Wednesday 15 August 2007

Garda Headgear

This short post is actually a comment I placed on The Honest Hack.

I happened to be living in France the time the government banned the Islamic headscarf. I thought it was wrong. And I think the ban on the Turban for the Gardaí is wrong.

Of course the fluffy notion that we should all respect one another, and let everyone practice their culture no matter what is sheer madness. Like all ideas that claim to be universal it will be a disaster. There has to be a meeting half way - both assimilationism (a la France, where minorities are simply not recognised, everyone being seen only as a citizen of the republic) and laissez-faire multiculturalism (as in Britain where the idea was that everyone can have their own community with, if need be its own culture, language, and religion) are doomed to fail.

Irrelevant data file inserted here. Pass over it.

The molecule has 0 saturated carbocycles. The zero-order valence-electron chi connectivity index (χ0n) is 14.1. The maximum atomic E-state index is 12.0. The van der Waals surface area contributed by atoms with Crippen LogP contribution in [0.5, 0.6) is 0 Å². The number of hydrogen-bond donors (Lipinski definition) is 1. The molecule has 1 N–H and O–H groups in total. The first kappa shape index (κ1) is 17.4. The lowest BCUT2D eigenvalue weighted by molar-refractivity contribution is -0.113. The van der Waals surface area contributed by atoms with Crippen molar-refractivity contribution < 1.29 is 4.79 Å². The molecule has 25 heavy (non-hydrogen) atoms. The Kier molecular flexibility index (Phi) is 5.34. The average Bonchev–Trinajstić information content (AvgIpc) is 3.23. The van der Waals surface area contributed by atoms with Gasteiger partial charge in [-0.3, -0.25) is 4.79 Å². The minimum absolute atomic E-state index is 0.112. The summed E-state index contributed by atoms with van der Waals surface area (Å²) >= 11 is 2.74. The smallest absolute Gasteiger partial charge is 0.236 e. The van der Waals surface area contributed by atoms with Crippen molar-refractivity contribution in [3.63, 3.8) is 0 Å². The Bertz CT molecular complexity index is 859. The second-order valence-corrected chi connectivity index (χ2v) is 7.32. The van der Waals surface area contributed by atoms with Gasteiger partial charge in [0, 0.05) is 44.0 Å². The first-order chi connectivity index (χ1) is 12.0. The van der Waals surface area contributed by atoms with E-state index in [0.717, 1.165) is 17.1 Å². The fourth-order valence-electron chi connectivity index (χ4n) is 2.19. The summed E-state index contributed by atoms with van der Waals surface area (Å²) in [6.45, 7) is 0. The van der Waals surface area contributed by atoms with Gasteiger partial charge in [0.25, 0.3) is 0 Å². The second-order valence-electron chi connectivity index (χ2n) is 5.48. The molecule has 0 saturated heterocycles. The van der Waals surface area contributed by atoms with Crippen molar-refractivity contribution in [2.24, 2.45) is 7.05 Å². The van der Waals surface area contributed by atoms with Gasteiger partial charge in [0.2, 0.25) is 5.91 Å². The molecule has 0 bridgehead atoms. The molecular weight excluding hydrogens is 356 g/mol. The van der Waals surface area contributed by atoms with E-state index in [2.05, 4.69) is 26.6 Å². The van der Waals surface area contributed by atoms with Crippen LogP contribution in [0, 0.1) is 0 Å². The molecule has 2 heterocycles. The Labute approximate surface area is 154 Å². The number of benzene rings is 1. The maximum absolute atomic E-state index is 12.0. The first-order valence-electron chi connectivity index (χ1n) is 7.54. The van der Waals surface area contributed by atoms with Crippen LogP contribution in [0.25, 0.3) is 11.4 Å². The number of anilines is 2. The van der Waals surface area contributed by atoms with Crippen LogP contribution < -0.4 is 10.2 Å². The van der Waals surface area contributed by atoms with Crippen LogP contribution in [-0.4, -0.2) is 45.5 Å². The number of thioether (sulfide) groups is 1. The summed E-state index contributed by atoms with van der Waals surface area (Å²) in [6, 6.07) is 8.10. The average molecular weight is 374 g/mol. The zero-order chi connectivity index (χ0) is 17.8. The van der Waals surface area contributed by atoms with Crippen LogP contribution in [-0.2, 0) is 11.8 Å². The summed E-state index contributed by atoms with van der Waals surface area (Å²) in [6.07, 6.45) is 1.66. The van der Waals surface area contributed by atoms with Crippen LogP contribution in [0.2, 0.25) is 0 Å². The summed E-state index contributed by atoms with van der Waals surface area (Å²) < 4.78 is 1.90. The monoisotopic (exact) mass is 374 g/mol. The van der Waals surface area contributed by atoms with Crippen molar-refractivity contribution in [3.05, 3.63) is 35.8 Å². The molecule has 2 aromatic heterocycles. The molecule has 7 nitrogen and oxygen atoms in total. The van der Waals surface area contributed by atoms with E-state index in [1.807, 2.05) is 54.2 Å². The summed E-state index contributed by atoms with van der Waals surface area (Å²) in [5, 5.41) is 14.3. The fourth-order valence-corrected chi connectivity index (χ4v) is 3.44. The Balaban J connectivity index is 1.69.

If we meet half way, we have to draw lines. We would not and should not allow female mutilation just because it's part of African culture. We could not allow, say, Muslims females to demand that all-female public facilities be provided in place of those which society has decided should be mixed.

So yes there are limits. No absolutes. This means the extra effort and complexity of making calls on a case by case basis. And building one compromise on another. That's basically the way most of our other social norms have evolved.

If we need to make a call on the turban, let's start by asking, what benefit is there to society in banning the turban in the Gardaí? Precious little I imagine. What are the gains? A visible gesture towards integration. As matters go, this is an easy call. A shame if we miss it.

1 comment:

vince said...

It tends to hinge on The Why. The turban is part of the religion of the Sikh. Much as it would be unacceptable to expect the Jews to eat pork while living in barracks. While, the French issue was a political, bluntly so. In Britain the problem was that the authorities tried to ban the turban after one hundred plus years of use.